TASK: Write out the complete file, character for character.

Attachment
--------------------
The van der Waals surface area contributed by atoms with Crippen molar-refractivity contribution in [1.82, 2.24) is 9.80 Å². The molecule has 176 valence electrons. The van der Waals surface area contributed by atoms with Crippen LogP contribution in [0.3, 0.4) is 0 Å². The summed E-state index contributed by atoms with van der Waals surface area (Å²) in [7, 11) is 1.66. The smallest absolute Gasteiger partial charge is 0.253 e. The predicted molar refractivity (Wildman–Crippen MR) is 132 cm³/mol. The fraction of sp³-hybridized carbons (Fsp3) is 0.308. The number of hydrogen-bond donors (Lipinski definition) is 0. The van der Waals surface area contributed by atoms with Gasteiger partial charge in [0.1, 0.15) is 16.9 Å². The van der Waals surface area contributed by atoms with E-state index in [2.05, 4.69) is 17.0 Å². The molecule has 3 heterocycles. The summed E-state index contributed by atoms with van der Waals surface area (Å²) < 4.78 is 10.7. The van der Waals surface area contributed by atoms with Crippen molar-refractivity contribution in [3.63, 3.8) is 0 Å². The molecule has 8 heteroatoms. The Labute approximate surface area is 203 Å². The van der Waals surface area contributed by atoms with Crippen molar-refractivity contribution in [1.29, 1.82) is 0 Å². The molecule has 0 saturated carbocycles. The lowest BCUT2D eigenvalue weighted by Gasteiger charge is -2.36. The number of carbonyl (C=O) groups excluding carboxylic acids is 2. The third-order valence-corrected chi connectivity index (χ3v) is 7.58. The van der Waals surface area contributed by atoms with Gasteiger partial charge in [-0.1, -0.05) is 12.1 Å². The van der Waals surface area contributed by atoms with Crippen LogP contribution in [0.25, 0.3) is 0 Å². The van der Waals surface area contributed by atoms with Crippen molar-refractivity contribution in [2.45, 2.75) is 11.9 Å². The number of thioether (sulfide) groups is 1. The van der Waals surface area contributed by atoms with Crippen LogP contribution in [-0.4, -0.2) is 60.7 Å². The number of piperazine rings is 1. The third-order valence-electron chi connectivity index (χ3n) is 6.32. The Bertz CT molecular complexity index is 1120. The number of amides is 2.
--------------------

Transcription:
The van der Waals surface area contributed by atoms with Crippen molar-refractivity contribution in [1.82, 2.24) is 9.80 Å². The molecule has 176 valence electrons. The van der Waals surface area contributed by atoms with Crippen LogP contribution in [0.3, 0.4) is 0 Å². The summed E-state index contributed by atoms with van der Waals surface area (Å²) in [7, 11) is 1.66. The smallest absolute Gasteiger partial charge is 0.253 e. The predicted molar refractivity (Wildman–Crippen MR) is 132 cm³/mol. The fraction of sp³-hybridized carbons (Fsp3) is 0.308. The number of hydrogen-bond donors (Lipinski definition) is 0. The van der Waals surface area contributed by atoms with Gasteiger partial charge in [0.1, 0.15) is 16.9 Å². The van der Waals surface area contributed by atoms with E-state index in [2.05, 4.69) is 17.0 Å². The molecule has 3 heterocycles. The summed E-state index contributed by atoms with van der Waals surface area (Å²) < 4.78 is 10.7. The van der Waals surface area contributed by atoms with Crippen molar-refractivity contribution in [3.63, 3.8) is 0 Å². The molecule has 8 heteroatoms. The Labute approximate surface area is 203 Å². The van der Waals surface area contributed by atoms with Crippen molar-refractivity contribution in [1.29, 1.82) is 0 Å². The molecule has 0 saturated carbocycles. The lowest BCUT2D eigenvalue weighted by Gasteiger charge is -2.36. The number of carbonyl (C=O) groups excluding carboxylic acids is 2. The third-order valence-corrected chi connectivity index (χ3v) is 7.58. The van der Waals surface area contributed by atoms with Gasteiger partial charge in [-0.1, -0.05) is 12.1 Å². The van der Waals surface area contributed by atoms with Crippen LogP contribution in [0.25, 0.3) is 0 Å². The van der Waals surface area contributed by atoms with Crippen molar-refractivity contribution in [2.45, 2.75) is 11.9 Å². The number of thioether (sulfide) groups is 1. The van der Waals surface area contributed by atoms with Crippen LogP contribution in [-0.4, -0.2) is 60.7 Å². The number of piperazine rings is 1. The third-order valence-electron chi connectivity index (χ3n) is 6.32. The Bertz CT molecular complexity index is 1120. The number of amides is 2.